Music Review, Pop

Music Review: Dust on the Radio – ‘Halfway to the Stars’

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Dust on the RadioLos Angeles’ Dust on the Radio is releasing its newest EP, Halfway to the Stars,  on January 20. It’s a critique of Hollywood vanity built on sounds of new wave and post-punk. The five-member band seems to have a bit of a bone to pick not with Hollywood per se, but rather with the current superficial, empty, and cold culture it has morphed into. The first lyrics in the opening track, “The Camera Loves You”, seem to sum it up pretty well: “Your friends can’t reach you/They see your troubled eyes/Now you’re smiling/It’s the perfect life/But the camera love you/Makes you feel good”.

Dust on the RadioDespite the heaviness of the themes, the tracks are all light pop rock songs that are quite radio friendly. The themes are gently weaved into the tracks in such a way that they can take the listener by surprise at times, as the lyrics can be hard to decipher at times and are only clear after a few listens. In its second track, titled “Every Day”, the band touches upon the emptiness that some people’s life is made of, which we “Dream To Forget”, the third song. The emptiness of life often makes itself felt in one’s job, where many work to make a salary; this is the theme of the fourth song on the EP, “Underemployed”, in which the lead singer tells us how: “In my down time/I’m always thinking/What’s the next move/And what’s the end game/I can do the work/But please explain/What do I do with the rest of my brain”. The title of the song was well chosen; one wonders, with the opening lyrics, if the song is going to be about how some people working in Hollywood are barely making ends meet while others rake in millions per film, only to be pleasantly surprised by the depth and scope of the questions raised by Dust on the Radio.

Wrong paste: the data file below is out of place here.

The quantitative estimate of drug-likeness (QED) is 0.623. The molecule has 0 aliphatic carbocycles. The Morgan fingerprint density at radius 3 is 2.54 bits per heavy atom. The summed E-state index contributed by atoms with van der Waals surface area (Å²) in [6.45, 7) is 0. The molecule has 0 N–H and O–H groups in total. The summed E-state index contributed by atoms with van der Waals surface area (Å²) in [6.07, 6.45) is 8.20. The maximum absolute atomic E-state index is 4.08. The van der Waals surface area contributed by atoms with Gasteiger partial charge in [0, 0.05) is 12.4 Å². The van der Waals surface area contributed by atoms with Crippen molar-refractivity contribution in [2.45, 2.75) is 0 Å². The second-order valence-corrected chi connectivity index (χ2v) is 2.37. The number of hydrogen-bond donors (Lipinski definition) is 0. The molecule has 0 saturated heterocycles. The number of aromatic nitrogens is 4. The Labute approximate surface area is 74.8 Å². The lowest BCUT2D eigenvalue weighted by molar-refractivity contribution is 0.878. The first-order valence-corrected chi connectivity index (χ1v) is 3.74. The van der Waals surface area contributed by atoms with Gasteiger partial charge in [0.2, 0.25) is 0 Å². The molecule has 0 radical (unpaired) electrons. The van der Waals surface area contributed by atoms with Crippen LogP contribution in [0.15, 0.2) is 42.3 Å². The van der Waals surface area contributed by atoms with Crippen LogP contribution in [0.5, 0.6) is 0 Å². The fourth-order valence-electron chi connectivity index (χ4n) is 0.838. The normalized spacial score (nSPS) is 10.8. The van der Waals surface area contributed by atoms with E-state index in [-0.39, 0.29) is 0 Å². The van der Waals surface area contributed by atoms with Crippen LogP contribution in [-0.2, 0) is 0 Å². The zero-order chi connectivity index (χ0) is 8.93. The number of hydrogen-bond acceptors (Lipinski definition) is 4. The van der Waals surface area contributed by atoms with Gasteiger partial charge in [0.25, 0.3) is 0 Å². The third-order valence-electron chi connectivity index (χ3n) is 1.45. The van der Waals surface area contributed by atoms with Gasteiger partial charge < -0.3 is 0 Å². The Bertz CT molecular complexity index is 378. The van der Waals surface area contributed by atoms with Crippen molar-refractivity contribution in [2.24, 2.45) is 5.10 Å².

Halfway to the Stars is an EP that makes for both an easy listen, what with the cheerful, light melodies and the gently sung lyrics, and, when one tunes into the lyrics, for a heavy one that might inspire listeners to think more deeply about any potential emptiness in their own lives. The band can be followed on SoundCloud and more information is available on its official website.

First published here on Blogcritics.
Music Review first published on Sahar’s Reviews in January 2015.

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